Connery and Bardot Battle to Survive in L’Amour Adaptation

DIRECTED BY EDWARD DMYTRYK/1968

STREET DATE: JULY 11, 2017/KINO LORBER STUDIO CLASSICS

A middle-of-the-road survival Western, 1968’s Shalako is elevated by the novel nature of its cast.

Sean Connery plays the title character, a lone trapper on the desolate New Mexico landscape. (Actually AlmerĂ­a, Spain). At this point a superstar trying to shake free of the 007 role that got him to that point, Connery is reasonably commanding in the lead. His knowing rogue with a heart of gold is a West-weary version of the type of alienated loner James Stewart would play for director Anthony Mann in the 1950s, and “the Man with No Name” whom Clint Eastwood would embody for Sergio Leone in the earlier years of the 1960s. He may not bring anything fresh to the archetype he’s embodying, but he sells it without strain.

Brigitte Bardot is “the girl” in the movie, a fair and French Lady shooter of the globe-traveling upper crust. This being one of her later screen roles before giving up acting forever, one wonders what drew the international superstar to this supporting role out in the middle of nowhere. One also wonders if her forsaking her film career to devote the rest of her life to animal rights came about because of this movie. In it, her character blasts a cornered mountain lion for sport; later, Indians murder three German shepherds (Not for real! This isn’t a foreign film.); numerous horses are put through the wringer, and finally, Connery bashes the living daylights out of a rattlesnake, seemingly only because no one knew how else to end that particular scene. In any case, Bardot is as charming and alluring as ever, with a good hint of the inner drama that she so famously displayed in Godard’s Contempt.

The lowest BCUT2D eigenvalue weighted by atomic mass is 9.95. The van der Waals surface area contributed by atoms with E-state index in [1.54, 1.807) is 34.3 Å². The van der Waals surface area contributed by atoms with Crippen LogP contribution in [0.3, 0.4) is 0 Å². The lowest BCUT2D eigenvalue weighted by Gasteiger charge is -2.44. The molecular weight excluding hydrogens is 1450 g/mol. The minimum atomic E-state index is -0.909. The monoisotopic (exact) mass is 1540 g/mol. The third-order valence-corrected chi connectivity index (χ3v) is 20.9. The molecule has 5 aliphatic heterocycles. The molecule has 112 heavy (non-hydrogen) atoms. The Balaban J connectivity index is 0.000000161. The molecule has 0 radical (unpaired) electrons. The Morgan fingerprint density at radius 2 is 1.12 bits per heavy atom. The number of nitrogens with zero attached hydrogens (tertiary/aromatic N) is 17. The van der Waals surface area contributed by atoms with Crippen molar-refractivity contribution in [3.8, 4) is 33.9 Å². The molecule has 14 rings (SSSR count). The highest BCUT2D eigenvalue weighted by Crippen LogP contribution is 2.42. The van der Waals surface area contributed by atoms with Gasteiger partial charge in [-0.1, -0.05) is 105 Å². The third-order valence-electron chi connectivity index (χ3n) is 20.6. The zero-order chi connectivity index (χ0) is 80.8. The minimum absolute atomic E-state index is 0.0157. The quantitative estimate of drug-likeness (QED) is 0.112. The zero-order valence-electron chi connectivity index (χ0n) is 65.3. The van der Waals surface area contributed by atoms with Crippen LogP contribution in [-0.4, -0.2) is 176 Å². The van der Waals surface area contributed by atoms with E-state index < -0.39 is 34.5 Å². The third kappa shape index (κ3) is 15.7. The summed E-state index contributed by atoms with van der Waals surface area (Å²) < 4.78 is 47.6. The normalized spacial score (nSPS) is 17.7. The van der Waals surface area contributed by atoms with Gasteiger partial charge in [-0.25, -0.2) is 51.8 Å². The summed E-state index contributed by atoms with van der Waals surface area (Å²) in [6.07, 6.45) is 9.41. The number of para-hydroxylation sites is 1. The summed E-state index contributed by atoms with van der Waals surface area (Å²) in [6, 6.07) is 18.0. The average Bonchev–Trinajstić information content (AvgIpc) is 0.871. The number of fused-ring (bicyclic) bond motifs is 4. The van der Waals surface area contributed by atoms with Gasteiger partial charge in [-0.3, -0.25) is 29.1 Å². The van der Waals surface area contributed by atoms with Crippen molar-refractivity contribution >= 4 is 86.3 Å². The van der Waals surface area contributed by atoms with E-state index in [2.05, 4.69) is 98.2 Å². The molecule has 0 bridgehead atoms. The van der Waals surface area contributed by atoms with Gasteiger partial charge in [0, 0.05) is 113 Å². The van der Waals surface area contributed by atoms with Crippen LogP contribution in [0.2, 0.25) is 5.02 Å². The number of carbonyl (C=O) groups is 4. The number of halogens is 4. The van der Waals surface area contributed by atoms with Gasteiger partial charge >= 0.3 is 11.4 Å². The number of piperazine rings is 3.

Bardot at the beginning of SHALAKO.

Stephen Boyd and Jack Hawkins, co-stars of 1959’s Ben-Hur and two other films, reunite here. Boyd plays his lean, grizzled opportunist character with glassy-eyed aplomb; Hawkins is his put-upon nemesis. These two, in their respective wearing and tearing, most certainly flesh out the tactile reality so essential to this film’s success and appeal.